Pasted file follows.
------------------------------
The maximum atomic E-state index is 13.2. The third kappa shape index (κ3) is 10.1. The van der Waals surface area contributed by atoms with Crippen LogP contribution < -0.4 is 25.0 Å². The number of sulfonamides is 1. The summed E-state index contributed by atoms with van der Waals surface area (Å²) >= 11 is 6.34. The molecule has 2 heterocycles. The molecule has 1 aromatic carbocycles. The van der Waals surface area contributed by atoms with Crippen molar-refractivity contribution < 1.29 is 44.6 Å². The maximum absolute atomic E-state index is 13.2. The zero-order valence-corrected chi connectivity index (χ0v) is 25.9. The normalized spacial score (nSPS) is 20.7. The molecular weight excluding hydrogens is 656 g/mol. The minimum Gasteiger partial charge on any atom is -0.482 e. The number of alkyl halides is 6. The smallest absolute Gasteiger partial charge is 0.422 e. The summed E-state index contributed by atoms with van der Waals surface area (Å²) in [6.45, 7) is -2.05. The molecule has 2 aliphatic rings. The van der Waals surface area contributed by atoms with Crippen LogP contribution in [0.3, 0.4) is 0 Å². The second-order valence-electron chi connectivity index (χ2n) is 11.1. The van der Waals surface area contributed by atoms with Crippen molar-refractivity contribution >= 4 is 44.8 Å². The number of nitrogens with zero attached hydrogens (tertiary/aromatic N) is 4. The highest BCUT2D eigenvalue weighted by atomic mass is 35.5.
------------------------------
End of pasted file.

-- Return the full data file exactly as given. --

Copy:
The maximum atomic E-state index is 13.2. The third kappa shape index (κ3) is 10.1. The van der Waals surface area contributed by atoms with Crippen LogP contribution < -0.4 is 25.0 Å². The number of sulfonamides is 1. The summed E-state index contributed by atoms with van der Waals surface area (Å²) >= 11 is 6.34. The molecule has 2 heterocycles. The molecule has 1 aromatic carbocycles. The van der Waals surface area contributed by atoms with Crippen molar-refractivity contribution < 1.29 is 44.6 Å². The maximum absolute atomic E-state index is 13.2. The zero-order valence-corrected chi connectivity index (χ0v) is 25.9. The normalized spacial score (nSPS) is 20.7. The molecular weight excluding hydrogens is 656 g/mol. The minimum Gasteiger partial charge on any atom is -0.482 e. The number of alkyl halides is 6. The smallest absolute Gasteiger partial charge is 0.422 e. The summed E-state index contributed by atoms with van der Waals surface area (Å²) in [6.45, 7) is -2.05. The molecule has 2 aliphatic rings. The van der Waals surface area contributed by atoms with Crippen LogP contribution in [0.3, 0.4) is 0 Å². The second-order valence-electron chi connectivity index (χ2n) is 11.1. The van der Waals surface area contributed by atoms with Crippen molar-refractivity contribution >= 4 is 44.8 Å². The number of nitrogens with zero attached hydrogens (tertiary/aromatic N) is 4. The highest BCUT2D eigenvalue weighted by atomic mass is 35.5.